We recommend this film for viewing, although it can be quite challenging and sometimes even depressing. However, it paints a compelling picture of contemporary issues and shows that there are solutions possible, even to those problems that are often classified as “insoluble”.

Sunday, 10 June 2012


“Beauty, like truth, is relative to the time when one lives and to the individual who can grasp it. The expression of beauty is in direct ratio to the power of conception the artist has acquired.” - Gustave Courbet
As it is Gustave Courbet’s birth anniversary today, it seems appropriate to devote Art Sunday to him. Jean Désiré Gustave Courbet (10 June 1819 – 31 December 1877) was a French painter and the leader of the Realist movement in 19th-century French painting. Courbet is very important in French painting for two reasons. Firstly, he was prepared to try out new ideas and ways of painting. Secondly, his paintings made social comment on the world around him. He was unafraid to show “real life” in a way that was not always picturesque and conventionally “beautiful”.

Courbet’s paintings were an inspiration to many other painters, particularly the French Impressionists and Post-Impressionists. Edouard Manet, Edgar Degas, Vincent van Gogh and Henri Toulouse-Lautrec were all inspired by Gustave Courbet’s paintings, especially those depicting people. His landscape paintings were an inspiration to Claude Monet, Seurat, Cezanne and many other painters.

Born in Ornans (Doubs), into a prosperous farming family, which wanted him to study law, Courbet went to Paris in 1839, and worked at the studio of Steuben and Hesse. An independent spirit, he soon left, preferring to develop his own style by studying Spanish, Flemish and French painters and painting copies of their work.  His first works were an Odalisque, suggested by the writing of Victor Hugo, and a Lelia, illustrating George Sand, but he soon abandoned literary influences for the study of real life.  A trip to the Netherlands in 1847 strengthened Courbet’s belief that painters should portray the life around them, as Rembrandt, Hals, and the other Dutch masters had done.

Among his early works, he painted his own portrait with his dog, and “The Man with a Pipe”, both of which the Paris Salon jury rejected. However, the younger critics, the Neo-romantics and Realists, loudly sang his praises, and by 1849 Courbet was becoming well known, producing such pictures as “After Dinner at Ornans” (for which the Salon awarded him a medal) and “The Valley of the Loire”.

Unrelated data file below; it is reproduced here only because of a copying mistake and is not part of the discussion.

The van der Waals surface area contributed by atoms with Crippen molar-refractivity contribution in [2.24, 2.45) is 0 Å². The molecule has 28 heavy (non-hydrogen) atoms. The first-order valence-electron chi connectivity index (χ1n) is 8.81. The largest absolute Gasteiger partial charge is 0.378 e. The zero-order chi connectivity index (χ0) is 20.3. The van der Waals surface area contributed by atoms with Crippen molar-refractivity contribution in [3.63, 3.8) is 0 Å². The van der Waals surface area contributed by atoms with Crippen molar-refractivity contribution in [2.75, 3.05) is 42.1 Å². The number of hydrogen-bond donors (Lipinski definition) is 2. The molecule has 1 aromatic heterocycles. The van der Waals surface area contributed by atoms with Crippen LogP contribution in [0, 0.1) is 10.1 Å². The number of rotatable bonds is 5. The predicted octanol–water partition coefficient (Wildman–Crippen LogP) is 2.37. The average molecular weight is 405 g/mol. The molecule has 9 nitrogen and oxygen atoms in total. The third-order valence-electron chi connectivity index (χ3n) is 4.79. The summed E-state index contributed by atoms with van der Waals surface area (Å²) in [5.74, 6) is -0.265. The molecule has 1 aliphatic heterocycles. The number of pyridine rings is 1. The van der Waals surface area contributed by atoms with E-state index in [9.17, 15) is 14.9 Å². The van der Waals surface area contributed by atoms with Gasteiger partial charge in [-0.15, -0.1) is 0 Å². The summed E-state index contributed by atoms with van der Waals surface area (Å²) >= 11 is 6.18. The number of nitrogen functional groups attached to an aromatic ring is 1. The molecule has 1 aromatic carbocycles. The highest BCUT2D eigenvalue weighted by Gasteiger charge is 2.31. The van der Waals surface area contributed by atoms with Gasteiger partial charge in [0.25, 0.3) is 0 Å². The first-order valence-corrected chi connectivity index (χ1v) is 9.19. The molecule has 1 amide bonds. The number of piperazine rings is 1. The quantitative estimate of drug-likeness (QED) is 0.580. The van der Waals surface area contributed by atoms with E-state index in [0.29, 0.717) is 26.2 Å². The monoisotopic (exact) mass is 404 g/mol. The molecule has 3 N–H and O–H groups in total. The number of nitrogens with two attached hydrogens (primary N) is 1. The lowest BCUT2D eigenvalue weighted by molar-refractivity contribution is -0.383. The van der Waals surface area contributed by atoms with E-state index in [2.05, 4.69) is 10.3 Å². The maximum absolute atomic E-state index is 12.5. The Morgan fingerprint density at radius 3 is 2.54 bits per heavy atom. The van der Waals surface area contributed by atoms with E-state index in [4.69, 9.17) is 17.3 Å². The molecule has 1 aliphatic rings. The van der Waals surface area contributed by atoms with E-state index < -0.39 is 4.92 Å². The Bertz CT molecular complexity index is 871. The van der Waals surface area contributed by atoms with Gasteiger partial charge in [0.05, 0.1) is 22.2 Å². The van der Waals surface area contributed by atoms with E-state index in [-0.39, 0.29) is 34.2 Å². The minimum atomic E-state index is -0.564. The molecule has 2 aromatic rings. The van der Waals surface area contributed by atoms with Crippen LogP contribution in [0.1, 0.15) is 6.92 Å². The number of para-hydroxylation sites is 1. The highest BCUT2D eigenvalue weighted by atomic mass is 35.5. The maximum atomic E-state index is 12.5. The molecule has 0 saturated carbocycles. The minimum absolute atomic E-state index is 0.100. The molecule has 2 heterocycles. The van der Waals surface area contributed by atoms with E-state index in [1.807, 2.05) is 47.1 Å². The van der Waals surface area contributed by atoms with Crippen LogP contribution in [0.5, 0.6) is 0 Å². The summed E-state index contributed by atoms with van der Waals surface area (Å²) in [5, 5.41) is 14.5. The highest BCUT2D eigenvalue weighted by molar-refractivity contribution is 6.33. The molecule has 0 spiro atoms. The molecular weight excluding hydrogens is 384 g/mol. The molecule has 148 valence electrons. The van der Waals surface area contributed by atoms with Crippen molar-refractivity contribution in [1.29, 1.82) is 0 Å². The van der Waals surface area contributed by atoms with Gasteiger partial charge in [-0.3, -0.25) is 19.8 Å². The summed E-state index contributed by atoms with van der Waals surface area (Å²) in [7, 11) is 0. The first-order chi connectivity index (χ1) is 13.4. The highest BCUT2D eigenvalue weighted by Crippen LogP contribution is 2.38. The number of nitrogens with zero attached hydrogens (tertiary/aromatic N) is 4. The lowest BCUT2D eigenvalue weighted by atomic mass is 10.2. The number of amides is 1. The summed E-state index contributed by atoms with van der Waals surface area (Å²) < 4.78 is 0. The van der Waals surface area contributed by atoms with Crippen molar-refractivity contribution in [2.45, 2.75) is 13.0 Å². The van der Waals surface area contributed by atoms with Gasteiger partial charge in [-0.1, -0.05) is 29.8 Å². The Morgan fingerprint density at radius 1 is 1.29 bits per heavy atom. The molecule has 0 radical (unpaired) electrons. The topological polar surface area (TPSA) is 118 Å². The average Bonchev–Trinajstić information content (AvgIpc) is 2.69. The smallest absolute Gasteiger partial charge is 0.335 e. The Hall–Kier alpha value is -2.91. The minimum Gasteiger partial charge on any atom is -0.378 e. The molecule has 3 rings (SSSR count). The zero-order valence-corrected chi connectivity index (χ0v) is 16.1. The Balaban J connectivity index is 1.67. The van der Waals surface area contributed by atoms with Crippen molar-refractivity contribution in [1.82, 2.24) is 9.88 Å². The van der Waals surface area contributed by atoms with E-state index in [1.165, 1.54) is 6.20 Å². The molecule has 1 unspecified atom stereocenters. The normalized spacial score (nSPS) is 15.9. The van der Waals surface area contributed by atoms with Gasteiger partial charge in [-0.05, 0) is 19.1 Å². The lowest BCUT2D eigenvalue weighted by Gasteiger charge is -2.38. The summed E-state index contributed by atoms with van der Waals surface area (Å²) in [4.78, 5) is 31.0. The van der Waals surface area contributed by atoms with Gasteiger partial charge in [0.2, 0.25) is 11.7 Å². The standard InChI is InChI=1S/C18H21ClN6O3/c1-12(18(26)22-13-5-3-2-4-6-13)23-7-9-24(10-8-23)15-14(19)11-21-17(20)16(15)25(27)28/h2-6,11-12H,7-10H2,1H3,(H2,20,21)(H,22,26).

One of Courbet's most important works is the “Burial at Ornans”, a huge canvas (3.1 by 6.6 meters) recording an event which he witnessed in September 1848. Courbet’s painting of the funeral of his grand uncle became the first masterpiece in the Realist style. People who had attended the funeral were used as models for the painting. Courbet said that he “painted the very people who had been present at the interment, all the townspeople”, rather than models as other artists were doing. The result is a realistic presentation of them, and of life, in Ornans. The painting caused a fuss with critics and the public. Eventually the public grew more interested in the new Realist approach, and the lavish, decadent fantasy of Romanticism lost popularity. The artist well understood the importance of this painting; as Courbet said: “The Burial at Ornans was in reality the burial of Romanticism”.

Towards the end of the 1860s, Courbet painted a series of increasingly erotic works such as “Femme nue couchee”. This culminated in “The Origin of the World” (1866), depicting female genitalia, and “Sleep” (1866), featuring two naked women in bed. While banned from public display, these works only served to increase his notoriety.  On 14 April 1870, Courbet established a “Federation of Artists” for the free and uncensored expansion of art. The group'’ members included Andre Gill, Honore Daumier, Jean-Baptiste Camille Corot, Eugene Pottier, Jules Dalou, and Edouard Manet.

His refusal of the cross of the Legion of Honour offered to him by Napoleon III made him immensely popular with those who opposed the current regime, and in 1871 under the revolutionary Paris Commune he was placed in charge of all the Paris art museums and saved them from looting mobs. For his insistence in executing the Communal decree for the destruction of the Vendome Column, he was designated as responsible for the act and accordingly sentenced on 2 September 1871 by a Versailles court martial to six months in prison and a fine of 500 francs.

Courbet died, age 58, in La Tour-de-Peilz, Switzerland, of a liver disease aggravated by heavy drinking on 31 December 1877. Illustrated above is his “Self-portrait” (The Desperate Man), painted ca 1843–1845. This is influenced by a host of renaissance and Flemish self-portraits, but the artist gives himself an intense confronting expression, whose vehemence and passion challenge the viewer. This is indeed the portrait of an artist as a desperate man who will not be stopped by convention and will provoke public mores and tradition without any compunction.